Toronto is in the midst of an unprecedented growth spurt that shows no signs of slowing down anytime soon.
A report from the city's planning division projects that by 2041, the number of people with jobs downtown could explode from about 500,000 (as it is right now) to as many as 915,000.
The number of people living in the downtown core will almost double within that same period, according to the report, going from 240,000 to approximately 475,000 residents over the next 24 years.
In an effort to prevent the chaos before it starts (or gets any worse, I guess,) The City of Toronto has embarked upon a comprehensive, interdivisional study called TOCore that looks at how we can best plan ahead for the next 25 years of life downtown.
One key project under the TOCore umbrella is a complete re-imagining of 12 "great streets" in Toronto to improve how they serve and connect our city.
"I'm particularly excited about this idea," says Lorna Day, Director of Urban Design in Toronto's City Planning department. "Streets are part of our image, who we are. Each are unique and work together to make the city what it is."
University Ave is the first great street we're seeing potential plans for this week thanks to a series of renderings released by the city.
Day cautions that the city is still "at a very aspirational stage" in the process of redesigning the busy downtown street, but that there is significant opportunity to make what's there now work harder for Torontonians.
"Each generation has kind of stopped to re-imagine 'what is University Avenue for us?'" she continues. "It looked different in the 1890s, the 1900s, the 1960s… this is our chance to re-imagine it."
So far, the vision includes moving all lanes of traffic to the west side of the grand boulevard and opening up park space to the east.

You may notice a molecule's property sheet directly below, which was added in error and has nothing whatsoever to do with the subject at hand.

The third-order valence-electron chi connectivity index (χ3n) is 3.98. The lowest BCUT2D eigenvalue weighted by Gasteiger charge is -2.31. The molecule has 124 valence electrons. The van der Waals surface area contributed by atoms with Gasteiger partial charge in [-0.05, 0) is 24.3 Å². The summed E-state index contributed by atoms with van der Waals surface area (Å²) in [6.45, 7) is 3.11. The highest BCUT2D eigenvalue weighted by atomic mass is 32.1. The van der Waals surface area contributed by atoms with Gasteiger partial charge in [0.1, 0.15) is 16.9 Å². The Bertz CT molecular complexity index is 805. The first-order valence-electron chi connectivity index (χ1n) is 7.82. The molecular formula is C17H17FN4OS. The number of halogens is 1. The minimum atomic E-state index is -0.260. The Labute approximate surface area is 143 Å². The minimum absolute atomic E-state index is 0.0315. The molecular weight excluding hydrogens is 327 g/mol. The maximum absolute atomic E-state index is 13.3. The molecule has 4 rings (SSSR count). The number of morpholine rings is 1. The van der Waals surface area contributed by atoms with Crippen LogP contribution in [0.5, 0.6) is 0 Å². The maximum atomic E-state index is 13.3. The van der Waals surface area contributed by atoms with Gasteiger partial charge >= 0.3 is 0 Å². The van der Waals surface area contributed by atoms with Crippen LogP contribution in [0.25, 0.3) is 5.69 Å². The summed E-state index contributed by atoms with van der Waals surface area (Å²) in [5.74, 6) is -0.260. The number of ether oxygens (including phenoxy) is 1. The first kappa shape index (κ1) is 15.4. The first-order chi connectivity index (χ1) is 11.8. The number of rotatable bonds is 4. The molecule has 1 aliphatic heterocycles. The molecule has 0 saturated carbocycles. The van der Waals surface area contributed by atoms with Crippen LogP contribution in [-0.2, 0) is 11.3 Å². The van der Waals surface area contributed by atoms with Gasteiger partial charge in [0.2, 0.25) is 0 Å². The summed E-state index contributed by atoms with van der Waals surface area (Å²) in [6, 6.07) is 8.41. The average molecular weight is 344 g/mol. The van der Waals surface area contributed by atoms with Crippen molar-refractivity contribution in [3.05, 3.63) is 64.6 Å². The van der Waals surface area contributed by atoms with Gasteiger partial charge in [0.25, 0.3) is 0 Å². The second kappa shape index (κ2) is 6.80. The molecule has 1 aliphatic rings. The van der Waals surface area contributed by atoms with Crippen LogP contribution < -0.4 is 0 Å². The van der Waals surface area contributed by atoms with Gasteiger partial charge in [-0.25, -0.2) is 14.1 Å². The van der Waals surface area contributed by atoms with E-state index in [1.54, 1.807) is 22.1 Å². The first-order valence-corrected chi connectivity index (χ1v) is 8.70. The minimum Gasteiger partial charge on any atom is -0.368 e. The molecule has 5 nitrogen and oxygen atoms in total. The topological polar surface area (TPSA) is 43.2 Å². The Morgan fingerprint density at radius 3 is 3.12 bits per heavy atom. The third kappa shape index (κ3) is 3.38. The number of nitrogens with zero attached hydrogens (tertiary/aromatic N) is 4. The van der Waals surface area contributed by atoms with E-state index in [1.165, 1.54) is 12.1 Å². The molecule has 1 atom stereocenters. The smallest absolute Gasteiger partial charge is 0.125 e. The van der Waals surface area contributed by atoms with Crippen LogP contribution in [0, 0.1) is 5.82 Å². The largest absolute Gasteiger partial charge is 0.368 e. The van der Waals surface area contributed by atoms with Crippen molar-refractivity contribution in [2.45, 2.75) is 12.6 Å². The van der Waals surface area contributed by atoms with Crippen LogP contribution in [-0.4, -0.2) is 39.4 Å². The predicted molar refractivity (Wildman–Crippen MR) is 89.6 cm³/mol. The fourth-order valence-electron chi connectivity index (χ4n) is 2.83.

Currently, about three acres of green space runs through the middle of University in the form of medians between Queen and College Streets.
Those medians are actually a city park, Day tells me – one of the least utilized parks in the city despite its beauty and abundance of historical monuments.
"What if we could take that parkland, push it to one side of the street and start to connect it with the landscaped space and setbacks that are already there?" says Day.
According to the TOCore project, about 7.7 acres of potential mixed use public space would be created if University's medians were extended to meet its eastern boulevards, sidewalks and setbacks.
"It starts to become something that’s greater than the sum of its parts," says Day. "Part of the idea of making a good park is making a people move efficiently, but also actually wanting to linger and stay."
There is, of course, the issue of traffic to work through.
The number of lanes for vehicles on University Ave. would decrease if the plan is implemented as it's currently designed – but nobody is trying to block off access to the hospitals and legislature.
"This is not a proposal to limit lanes," says Day, noting that traffic flow is important and needs to be studied very carefully. "It's a diagrammatic idea – a principled idea about adding parkland.
City staff is still working on plans for the other great streets: Spadina, University, Yonge, Jarvis, Parliament, Bayview, Bloor, College (including Carlton and Gerrard,) Queen, King, Front and Queens Quay.
Torontonians will have a chance to view the renderings, learn more and weigh in on these plans at a public meeting scheduled for Dec. 2 (check the website for more details).
by Lauren O'Neil via blogTO